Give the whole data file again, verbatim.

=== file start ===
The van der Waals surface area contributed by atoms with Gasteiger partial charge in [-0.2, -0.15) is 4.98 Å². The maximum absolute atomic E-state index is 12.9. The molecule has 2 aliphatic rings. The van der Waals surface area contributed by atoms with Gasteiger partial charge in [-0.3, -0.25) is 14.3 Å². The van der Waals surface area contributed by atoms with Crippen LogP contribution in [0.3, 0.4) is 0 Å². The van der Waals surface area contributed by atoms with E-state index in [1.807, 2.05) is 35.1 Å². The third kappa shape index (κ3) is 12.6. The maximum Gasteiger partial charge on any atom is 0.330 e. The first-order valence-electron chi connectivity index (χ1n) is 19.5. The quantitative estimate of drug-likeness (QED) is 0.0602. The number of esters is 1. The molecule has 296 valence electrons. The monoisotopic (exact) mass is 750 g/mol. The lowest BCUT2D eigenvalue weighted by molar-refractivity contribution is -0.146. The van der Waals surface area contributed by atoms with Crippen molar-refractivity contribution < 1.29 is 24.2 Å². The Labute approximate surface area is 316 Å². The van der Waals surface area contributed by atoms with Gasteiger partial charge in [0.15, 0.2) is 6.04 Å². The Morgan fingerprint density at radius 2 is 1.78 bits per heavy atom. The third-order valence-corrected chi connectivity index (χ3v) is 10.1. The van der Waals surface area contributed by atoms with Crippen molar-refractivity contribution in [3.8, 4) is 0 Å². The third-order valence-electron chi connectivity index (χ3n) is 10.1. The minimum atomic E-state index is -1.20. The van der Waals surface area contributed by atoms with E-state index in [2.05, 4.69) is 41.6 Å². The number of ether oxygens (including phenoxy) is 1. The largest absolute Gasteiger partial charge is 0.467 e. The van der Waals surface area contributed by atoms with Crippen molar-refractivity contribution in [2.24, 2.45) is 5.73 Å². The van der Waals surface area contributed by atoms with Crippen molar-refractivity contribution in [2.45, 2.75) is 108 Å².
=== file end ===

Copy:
The van der Waals surface area contributed by atoms with Gasteiger partial charge in [-0.2, -0.15) is 4.98 Å². The maximum absolute atomic E-state index is 12.9. The molecule has 2 aliphatic rings. The van der Waals surface area contributed by atoms with Gasteiger partial charge in [-0.3, -0.25) is 14.3 Å². The van der Waals surface area contributed by atoms with Crippen LogP contribution in [0.3, 0.4) is 0 Å². The van der Waals surface area contributed by atoms with E-state index in [1.807, 2.05) is 35.1 Å². The third kappa shape index (κ3) is 12.6. The maximum Gasteiger partial charge on any atom is 0.330 e. The first-order valence-electron chi connectivity index (χ1n) is 19.5. The quantitative estimate of drug-likeness (QED) is 0.0602. The number of esters is 1. The molecule has 296 valence electrons. The monoisotopic (exact) mass is 750 g/mol. The lowest BCUT2D eigenvalue weighted by molar-refractivity contribution is -0.146. The van der Waals surface area contributed by atoms with Crippen molar-refractivity contribution < 1.29 is 24.2 Å². The Labute approximate surface area is 316 Å². The van der Waals surface area contributed by atoms with Gasteiger partial charge in [0.15, 0.2) is 6.04 Å². The Morgan fingerprint density at radius 2 is 1.78 bits per heavy atom. The third-order valence-corrected chi connectivity index (χ3v) is 10.1. The van der Waals surface area contributed by atoms with Crippen molar-refractivity contribution in [3.8, 4) is 0 Å². The third-order valence-electron chi connectivity index (χ3n) is 10.1. The minimum atomic E-state index is -1.20. The van der Waals surface area contributed by atoms with E-state index in [2.05, 4.69) is 41.6 Å². The number of ether oxygens (including phenoxy) is 1. The largest absolute Gasteiger partial charge is 0.467 e. The van der Waals surface area contributed by atoms with Crippen molar-refractivity contribution in [2.24, 2.45) is 5.73 Å². The van der Waals surface area contributed by atoms with Crippen molar-refractivity contribution in [2.45, 2.75) is 108 Å².